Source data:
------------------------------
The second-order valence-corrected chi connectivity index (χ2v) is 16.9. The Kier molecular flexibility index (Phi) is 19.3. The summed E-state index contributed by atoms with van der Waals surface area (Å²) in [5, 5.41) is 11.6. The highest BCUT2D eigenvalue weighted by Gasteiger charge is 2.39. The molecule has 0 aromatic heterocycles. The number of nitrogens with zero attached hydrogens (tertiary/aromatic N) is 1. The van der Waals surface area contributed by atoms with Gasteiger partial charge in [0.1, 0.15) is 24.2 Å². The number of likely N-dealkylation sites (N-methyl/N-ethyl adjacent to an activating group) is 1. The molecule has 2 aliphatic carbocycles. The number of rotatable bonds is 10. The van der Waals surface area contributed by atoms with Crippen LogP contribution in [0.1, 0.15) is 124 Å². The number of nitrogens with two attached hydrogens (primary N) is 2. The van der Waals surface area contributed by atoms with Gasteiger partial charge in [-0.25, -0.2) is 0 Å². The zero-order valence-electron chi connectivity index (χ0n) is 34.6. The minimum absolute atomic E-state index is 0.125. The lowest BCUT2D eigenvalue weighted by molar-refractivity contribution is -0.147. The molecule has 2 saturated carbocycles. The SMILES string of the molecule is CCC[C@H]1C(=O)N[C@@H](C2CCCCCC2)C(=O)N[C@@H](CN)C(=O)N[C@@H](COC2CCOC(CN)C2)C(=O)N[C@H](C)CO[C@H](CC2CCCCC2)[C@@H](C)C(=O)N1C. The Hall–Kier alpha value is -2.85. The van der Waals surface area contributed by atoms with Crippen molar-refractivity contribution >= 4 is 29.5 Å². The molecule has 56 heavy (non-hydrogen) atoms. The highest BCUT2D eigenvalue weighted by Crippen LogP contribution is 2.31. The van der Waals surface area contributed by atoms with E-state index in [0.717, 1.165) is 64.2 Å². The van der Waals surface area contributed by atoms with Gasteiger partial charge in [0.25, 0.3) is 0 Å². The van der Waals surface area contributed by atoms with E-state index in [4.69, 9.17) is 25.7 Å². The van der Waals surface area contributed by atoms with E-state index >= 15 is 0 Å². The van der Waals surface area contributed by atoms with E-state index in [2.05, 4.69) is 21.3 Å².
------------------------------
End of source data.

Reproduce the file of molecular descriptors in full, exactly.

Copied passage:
The second-order valence-corrected chi connectivity index (χ2v) is 16.9. The Kier molecular flexibility index (Phi) is 19.3. The summed E-state index contributed by atoms with van der Waals surface area (Å²) in [5, 5.41) is 11.6. The highest BCUT2D eigenvalue weighted by Gasteiger charge is 2.39. The molecule has 0 aromatic heterocycles. The number of nitrogens with zero attached hydrogens (tertiary/aromatic N) is 1. The van der Waals surface area contributed by atoms with Gasteiger partial charge in [0.1, 0.15) is 24.2 Å². The number of likely N-dealkylation sites (N-methyl/N-ethyl adjacent to an activating group) is 1. The molecule has 2 aliphatic carbocycles. The number of rotatable bonds is 10. The van der Waals surface area contributed by atoms with Crippen LogP contribution in [0.1, 0.15) is 124 Å². The number of nitrogens with two attached hydrogens (primary N) is 2. The van der Waals surface area contributed by atoms with Gasteiger partial charge in [-0.25, -0.2) is 0 Å². The zero-order valence-electron chi connectivity index (χ0n) is 34.6. The minimum absolute atomic E-state index is 0.125. The lowest BCUT2D eigenvalue weighted by molar-refractivity contribution is -0.147. The molecule has 2 saturated carbocycles. The SMILES string of the molecule is CCC[C@H]1C(=O)N[C@@H](C2CCCCCC2)C(=O)N[C@@H](CN)C(=O)N[C@@H](COC2CCOC(CN)C2)C(=O)N[C@H](C)CO[C@H](CC2CCCCC2)[C@@H](C)C(=O)N1C. The Hall–Kier alpha value is -2.85. The van der Waals surface area contributed by atoms with Crippen molar-refractivity contribution >= 4 is 29.5 Å². The molecule has 56 heavy (non-hydrogen) atoms. The highest BCUT2D eigenvalue weighted by Crippen LogP contribution is 2.31. The van der Waals surface area contributed by atoms with E-state index in [0.717, 1.165) is 64.2 Å². The van der Waals surface area contributed by atoms with Gasteiger partial charge in [0.25, 0.3) is 0 Å². The van der Waals surface area contributed by atoms with E-state index in [4.69, 9.17) is 25.7 Å². The van der Waals surface area contributed by atoms with E-state index >= 15 is 0 Å². The van der Waals surface area contributed by atoms with E-state index in [2.05, 4.69) is 21.3 Å².